Happy Independence Day


Happy Independence Day to all my American family and friends. My Boyds Bear wall calendar shows the sweet fluffy family all dressed and ready for the celebrations. These bears look far less fearsome than my Grizzlys on yesterday’s post. πŸ™‚

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The quote for the month captured my attention, so I had to investigate it, and I discovered that it’s the final rule taken from the 110 “Rules of civility and decent behaviour in company and conversation,” composed by French Jesuits in 1595. These rules were all copied out as part of an exercise in penmanship assigned by the young George Washington’s school master. The essence of this set of rules is that we should treat everyone with respect, be considerate of others and don’t embarrass them. We should refrain from drawing attention to ourselves, be concise when we speak and not make fun of anything which is important to others. If we must criticise someone,Β  we need to make sure we’re not guilty of the same failing, and shouldn’t be quick to believe bad reports about others. We should associate with good people, and rather be alone than in bad company. There are also many references to table manners and matters of correct dress, as well as these two interesting items. “Shake not the head, feet, or legs. Roll not the eyes. Lift not one eyebrow higher than the other. Wry not the mouth, and bedew no man’s face with your spittle by approaching too near him when you speak. Kill no vermin as fleas, lice, ticks etc in the sight of others. If you see any filth or thick spittle, put your foot dexterously upon it.” You can read all 110 rules here if you would like to. I found them quite fascinating.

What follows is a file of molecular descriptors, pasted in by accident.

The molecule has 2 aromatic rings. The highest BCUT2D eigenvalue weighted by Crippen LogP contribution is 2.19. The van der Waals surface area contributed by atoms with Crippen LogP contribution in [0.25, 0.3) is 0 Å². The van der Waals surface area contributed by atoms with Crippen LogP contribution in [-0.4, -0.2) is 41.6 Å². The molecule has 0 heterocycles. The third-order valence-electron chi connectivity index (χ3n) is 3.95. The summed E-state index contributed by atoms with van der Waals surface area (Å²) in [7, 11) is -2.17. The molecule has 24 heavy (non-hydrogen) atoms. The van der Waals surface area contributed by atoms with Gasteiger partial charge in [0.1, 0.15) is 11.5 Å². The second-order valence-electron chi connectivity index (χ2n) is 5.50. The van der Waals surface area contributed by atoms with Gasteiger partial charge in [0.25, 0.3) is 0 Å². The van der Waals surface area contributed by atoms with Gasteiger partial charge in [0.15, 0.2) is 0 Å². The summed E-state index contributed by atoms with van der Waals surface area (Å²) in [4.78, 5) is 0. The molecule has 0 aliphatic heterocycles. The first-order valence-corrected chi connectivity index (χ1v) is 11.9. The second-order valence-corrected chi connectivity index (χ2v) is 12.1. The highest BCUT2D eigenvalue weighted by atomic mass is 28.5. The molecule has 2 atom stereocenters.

This great man who served two terms as the first US President, realised that the way he handled this onerous job would impact on how future presidents approached the position. Consequently, he handed down a legacy of strength, integrity and national purpose.